Several thousand young Afghans are attending a music and arts festival of their own this week in Kabul. NPR's Sean Carberry sent this postcard from the third annual Sound Central Alternative Music and Arts Festival.
UNIDENTIFIED MAN #1: (Chanting in foreign language)
SEAN CARBERRY, BYLINE: While this is going on outside the French Cultural Center in Kabul...
This is WEEKEND EDITION from NPR News. I'm Scott Simon. President Obama is in Costa Rica today. He's talking with leaders of Central American nations about security and economic trade. Yesterday, the president wrapped up a two-day visit in Mexico, where he tried to steer the focus away from contentious issues like immigration and drug violence. NPR's Carrie Kahn reports from Mexico City.
CARRIE KAHN, BYLINE: During their quick visit, Presidents Obama and Pena Nieto stuck to their focus: the economy.
In many ways, the relationship between the U.S. and Mexico is complicated and conditioned by the long and the bloody war on drugs. It's difficult to say exactly how many people have been killed in that war, but Mexican media have estimated that around 70,000 people have died since 2006; many thousands more have been disappeared. The United States has been closely involved, providing money, technology and intelligence to the Mexican government.
CARL KASELL: From NPR and WBEZ-Chicago this is WAIT WAIT...DON'T TELL ME!, the NPR News quiz. I'm Carl Kasell. We're playing this week with Mo Rocca, Tom Bodett, and Paula Poundstone. And here again is your host, at the New York University Skirball Center, Peter Sagal.
Now onto our final game, Lightning Fill in the Blank. Each of our players will have 60 seconds in which to answer as many fill-in-the-blank questions as he or she can. Each correct answer now worth two points. Carl, can you give us the scores?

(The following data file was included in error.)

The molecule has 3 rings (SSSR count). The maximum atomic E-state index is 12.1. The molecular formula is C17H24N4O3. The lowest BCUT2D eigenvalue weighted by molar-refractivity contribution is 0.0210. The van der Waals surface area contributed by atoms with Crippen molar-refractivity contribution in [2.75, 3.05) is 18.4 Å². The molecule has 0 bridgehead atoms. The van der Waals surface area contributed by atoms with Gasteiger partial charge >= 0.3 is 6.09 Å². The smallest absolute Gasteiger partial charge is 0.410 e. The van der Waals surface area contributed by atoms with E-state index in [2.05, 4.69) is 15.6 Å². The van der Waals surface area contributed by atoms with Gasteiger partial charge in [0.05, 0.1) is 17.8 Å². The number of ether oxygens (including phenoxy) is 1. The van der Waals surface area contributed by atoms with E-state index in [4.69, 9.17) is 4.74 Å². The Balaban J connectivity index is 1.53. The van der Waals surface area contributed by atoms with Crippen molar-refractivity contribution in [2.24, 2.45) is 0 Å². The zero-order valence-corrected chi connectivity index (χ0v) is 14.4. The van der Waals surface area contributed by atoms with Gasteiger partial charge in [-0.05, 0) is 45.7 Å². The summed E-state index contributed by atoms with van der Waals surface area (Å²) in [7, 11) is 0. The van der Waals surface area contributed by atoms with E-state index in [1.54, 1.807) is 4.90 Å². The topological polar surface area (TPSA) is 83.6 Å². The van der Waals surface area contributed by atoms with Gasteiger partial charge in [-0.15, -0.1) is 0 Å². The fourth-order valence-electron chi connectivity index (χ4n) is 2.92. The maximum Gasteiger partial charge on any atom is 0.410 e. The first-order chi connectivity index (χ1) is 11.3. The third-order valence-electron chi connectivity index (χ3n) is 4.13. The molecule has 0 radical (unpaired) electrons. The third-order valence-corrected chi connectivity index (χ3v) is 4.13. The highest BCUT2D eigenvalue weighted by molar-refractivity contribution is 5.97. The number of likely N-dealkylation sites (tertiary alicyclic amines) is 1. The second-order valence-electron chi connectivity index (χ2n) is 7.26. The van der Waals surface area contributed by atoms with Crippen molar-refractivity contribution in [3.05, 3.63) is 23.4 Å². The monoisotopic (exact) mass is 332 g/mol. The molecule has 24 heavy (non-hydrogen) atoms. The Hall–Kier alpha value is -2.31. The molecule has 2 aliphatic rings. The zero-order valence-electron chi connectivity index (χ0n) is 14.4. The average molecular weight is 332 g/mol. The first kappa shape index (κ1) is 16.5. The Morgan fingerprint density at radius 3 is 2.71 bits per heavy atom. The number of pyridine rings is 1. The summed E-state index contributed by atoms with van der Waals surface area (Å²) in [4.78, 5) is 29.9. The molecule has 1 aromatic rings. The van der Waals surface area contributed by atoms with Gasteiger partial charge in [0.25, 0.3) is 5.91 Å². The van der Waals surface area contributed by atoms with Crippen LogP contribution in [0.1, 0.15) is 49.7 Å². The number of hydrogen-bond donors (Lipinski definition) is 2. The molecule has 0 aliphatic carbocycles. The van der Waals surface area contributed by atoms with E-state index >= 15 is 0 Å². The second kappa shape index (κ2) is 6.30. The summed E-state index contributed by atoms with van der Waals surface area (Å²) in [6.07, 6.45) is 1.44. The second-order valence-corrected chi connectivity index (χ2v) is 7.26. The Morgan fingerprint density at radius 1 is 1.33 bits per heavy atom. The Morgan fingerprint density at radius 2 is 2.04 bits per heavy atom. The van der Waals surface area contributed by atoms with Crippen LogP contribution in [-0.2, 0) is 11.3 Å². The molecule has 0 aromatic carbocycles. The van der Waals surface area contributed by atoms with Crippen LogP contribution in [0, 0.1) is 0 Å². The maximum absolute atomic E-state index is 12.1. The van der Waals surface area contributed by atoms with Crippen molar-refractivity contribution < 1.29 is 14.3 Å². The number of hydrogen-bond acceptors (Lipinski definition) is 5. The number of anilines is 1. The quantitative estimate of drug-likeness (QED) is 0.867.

CARL KASELL: Mo Rocca has the lead, Peter. He has four points. Paula Poundstone has three, Tom Bodett has one.
CARL KASELL: From NPR and WBEZ-Chicago, this is WAIT WAIT...DON'T TELL ME!, the NPR News quiz. I'm Carl Kasell, and here's your host, at New York University's Skirball Center for the Performing Arts in New York City, Peter Sagal.
Israel has conducted an airstrike against a target in Syria, in an apparent attempt to keep a shipment of missiles from reaching Hezbollah, according to multiple news agencies citing Israeli and U.S. officials.
Israel has not officially confirmed reports that it carried out the attack on a target in Syria, as The Associated Press reports. But the news agency says anonymous Israeli officials have said the attack took place in the early hours of Friday.
Burt Bacharach has written huge hit songs, each recognizable after just a couple of notes: "Alfie," "What the World Needs Now," "That's What Friends Are For" — the list goes on. He's written 73 Top 40 hits, along with musical comedies and other collaborations. He's won Oscars and the Gershwin Prize. His songs are often poised on the edge between poignancy and joy, or sometimes the reverse.
Round 11 of our Three-Minute Fiction contest begins now!
Here's how it works: We ask you to write an original short story that can be read in about three minutes, so no more than 600 words. Each round, we invite an author to throw out a challenge and help us judge the contest.
Natalie Maines launched her music career with the Dixie Chicks; her powerful vocals leading the all-female trio in their rise to fame. The group took some time off after they faced backlash from the country music community following their expression of disapproval for President George W. Bush. Now, Maines is back with a solo album called Mother, and she came to NPR to talk about it with All Things Considered Host Melissa Block.
A train moves past a cutout of Bollywood actors John Abraham and Sunny Leone, outside a cinema hall in Mumbai. Four top Indian filmmakers have come together to make <em>Bombay Talkies</em>, a collection of short films that hits theaters on Friday.